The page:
You must have come across the term Lean Startup several times. But, what exactly does it mean, and why it’s vital for your business? Here we tell you all about it.
There is a common conception that if you have a good idea and you are really committed to work on it, you will succeed. Reality shows us that it is not about your determination level or how awesome your idea may be. Execution is a key factor. Here is when the concept of Lean Startup comes up, a concept that Eric Ries started in 2008 with the book “The Lean Startup”.
The Lean Startup concepts are nowadays widely known and applied in most startup and several other companies, but let’s review them. The main idea goes around the Build, Measure, and Learn feedback loop.
It states that planning is good when our environment is stable –something that doesn’t happen most of the time, especially in new products or startups. Too much planning makes things risky.
The same situation applies when you create products without having the potential client’s feedback. You are risking making a product that no one needs.
Content related: Lean software development: accomplish more by doing less
FACING THE LEAN STARTUP CONCEPT
In order to avoid the uncertainty regarding the product direction, Lean Startup takes the “just do it” approach: Work on small tasks or experiments straightforward and fast, and skip all the typical company bureaucracy. You just do things and learn about the whole process. You start with a hypothesis or what is called “leap of faith assumptions”—what has to be true for the product to be a good idea.
How do we face the just do it approach? We do this with an incremental and iterative methodology that replaces assumption with knowledge and certainty. Yes, this is the already mentioned Build, Measure, and Learn feedback loop.
Here is when we get to another Lean Startup core concept—The Minimum Viable Product (MVP), which is a product with just enough features to satisfy early customers and provide feedback for future product development.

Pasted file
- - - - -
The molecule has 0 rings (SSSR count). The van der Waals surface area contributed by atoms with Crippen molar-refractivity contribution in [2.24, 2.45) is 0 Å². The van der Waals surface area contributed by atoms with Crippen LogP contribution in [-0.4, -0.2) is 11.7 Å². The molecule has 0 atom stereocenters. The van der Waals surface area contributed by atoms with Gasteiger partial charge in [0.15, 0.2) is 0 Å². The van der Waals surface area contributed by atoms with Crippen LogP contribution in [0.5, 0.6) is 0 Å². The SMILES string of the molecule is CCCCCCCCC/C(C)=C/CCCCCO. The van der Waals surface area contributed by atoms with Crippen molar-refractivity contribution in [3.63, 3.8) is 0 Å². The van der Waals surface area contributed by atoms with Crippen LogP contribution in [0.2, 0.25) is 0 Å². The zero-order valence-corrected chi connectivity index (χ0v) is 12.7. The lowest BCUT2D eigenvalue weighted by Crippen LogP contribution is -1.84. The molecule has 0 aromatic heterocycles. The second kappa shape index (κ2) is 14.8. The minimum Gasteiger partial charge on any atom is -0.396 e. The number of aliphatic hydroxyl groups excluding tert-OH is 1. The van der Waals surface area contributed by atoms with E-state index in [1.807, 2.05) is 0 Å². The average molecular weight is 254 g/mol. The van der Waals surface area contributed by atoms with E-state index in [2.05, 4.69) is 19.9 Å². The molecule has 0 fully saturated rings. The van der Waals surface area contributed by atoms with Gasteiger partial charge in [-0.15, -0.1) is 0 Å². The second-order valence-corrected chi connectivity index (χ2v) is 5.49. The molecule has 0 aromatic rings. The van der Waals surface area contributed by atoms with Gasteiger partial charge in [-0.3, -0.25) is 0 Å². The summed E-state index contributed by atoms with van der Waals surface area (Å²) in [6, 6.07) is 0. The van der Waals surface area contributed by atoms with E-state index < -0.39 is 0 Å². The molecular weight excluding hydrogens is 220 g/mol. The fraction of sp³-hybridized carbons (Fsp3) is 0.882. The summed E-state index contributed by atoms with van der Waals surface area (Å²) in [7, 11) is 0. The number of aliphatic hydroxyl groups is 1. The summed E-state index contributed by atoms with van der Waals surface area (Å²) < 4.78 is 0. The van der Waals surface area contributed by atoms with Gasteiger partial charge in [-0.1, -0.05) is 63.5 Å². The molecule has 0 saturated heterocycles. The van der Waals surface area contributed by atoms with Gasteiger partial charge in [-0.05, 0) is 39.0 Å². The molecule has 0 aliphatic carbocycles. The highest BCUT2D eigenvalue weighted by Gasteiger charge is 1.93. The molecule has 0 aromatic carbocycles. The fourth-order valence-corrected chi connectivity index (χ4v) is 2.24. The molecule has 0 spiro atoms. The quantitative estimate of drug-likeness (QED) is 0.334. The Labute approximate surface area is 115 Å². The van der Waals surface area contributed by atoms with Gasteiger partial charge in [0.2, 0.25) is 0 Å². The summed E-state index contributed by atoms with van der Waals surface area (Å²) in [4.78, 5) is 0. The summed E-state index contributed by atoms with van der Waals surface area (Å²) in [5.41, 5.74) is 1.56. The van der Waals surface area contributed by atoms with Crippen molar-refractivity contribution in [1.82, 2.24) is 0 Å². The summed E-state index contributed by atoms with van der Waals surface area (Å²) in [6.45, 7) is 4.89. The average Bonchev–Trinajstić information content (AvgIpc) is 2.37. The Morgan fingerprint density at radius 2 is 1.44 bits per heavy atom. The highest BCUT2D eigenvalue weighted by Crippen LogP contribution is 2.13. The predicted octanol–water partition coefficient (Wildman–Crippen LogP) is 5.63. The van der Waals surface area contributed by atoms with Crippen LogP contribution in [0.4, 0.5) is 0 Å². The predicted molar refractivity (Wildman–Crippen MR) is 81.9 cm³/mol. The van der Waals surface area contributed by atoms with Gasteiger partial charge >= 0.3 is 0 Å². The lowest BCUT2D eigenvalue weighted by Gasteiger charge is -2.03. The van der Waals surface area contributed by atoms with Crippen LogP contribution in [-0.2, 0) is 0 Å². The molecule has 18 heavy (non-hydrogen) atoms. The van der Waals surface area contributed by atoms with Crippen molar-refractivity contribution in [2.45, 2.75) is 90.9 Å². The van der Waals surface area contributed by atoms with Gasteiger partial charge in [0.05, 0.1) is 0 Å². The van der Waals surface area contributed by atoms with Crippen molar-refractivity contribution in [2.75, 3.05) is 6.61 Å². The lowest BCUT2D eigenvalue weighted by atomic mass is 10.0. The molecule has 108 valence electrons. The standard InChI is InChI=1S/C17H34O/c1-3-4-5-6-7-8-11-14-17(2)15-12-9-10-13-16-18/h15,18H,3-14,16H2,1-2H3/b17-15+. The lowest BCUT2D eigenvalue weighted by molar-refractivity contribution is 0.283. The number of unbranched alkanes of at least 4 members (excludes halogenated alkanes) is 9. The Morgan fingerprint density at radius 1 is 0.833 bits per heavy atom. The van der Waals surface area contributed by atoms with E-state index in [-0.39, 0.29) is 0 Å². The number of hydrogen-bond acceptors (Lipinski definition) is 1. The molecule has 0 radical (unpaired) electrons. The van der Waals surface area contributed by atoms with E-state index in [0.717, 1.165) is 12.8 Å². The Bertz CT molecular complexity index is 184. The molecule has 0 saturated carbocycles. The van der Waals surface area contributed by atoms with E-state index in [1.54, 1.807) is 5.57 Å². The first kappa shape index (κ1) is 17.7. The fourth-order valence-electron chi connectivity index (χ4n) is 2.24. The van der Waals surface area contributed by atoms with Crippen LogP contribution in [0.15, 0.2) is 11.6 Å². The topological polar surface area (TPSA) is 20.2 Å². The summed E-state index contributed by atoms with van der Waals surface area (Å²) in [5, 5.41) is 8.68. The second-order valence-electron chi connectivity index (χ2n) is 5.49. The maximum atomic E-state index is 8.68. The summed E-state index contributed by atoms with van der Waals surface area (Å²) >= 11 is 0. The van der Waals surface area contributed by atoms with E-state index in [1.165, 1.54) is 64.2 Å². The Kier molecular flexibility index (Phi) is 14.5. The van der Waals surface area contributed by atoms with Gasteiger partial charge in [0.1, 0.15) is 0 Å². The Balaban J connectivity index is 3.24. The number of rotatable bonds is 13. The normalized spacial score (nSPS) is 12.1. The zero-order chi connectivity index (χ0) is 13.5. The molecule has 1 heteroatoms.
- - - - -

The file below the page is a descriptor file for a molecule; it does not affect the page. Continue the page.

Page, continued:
There are some initial types of MVP, among others, in order to validate a potential product that can be helpful:
- Video MVP: You show what you want to validate in a video, but your product does not exist yet. Companies like Dropbox started like that. Crowdfunding sites like Kickstarter or Indiegogo tend to have this kind of MVP listed on their site.
- Wizard of Oz MVP: The idea is to create effective prototypes quickly but not really building the proposed solution. You pretend to have developed a product while you are manually operating it in the background.
- Concierge MVP: You select a target audience, focus on a single or few customers, and solve the problem. Meanwhile, you are validating if your product is useful or not.
Going back to our Build, Measure, and Learn feedback loop, when we arrive to the point of Learning, we should validate our hypothesis. If we find out that we are going in the right way, we should persist and keep on going that way and keep on testing new ideas.
If we are not getting to the point we want, we should pivot. Be flexible and change the strategy. That is one of the main ideas of Lean Startup: Keep on growing our idea, or change fast.
How do we do that? There are infinite ways of pivoting, but some classic ways of pivoting are the following:
- Customer segment pivot: When you find that, the public that you are aiming at may not be as interested as you think, but some other group may have enthusiasm in the product.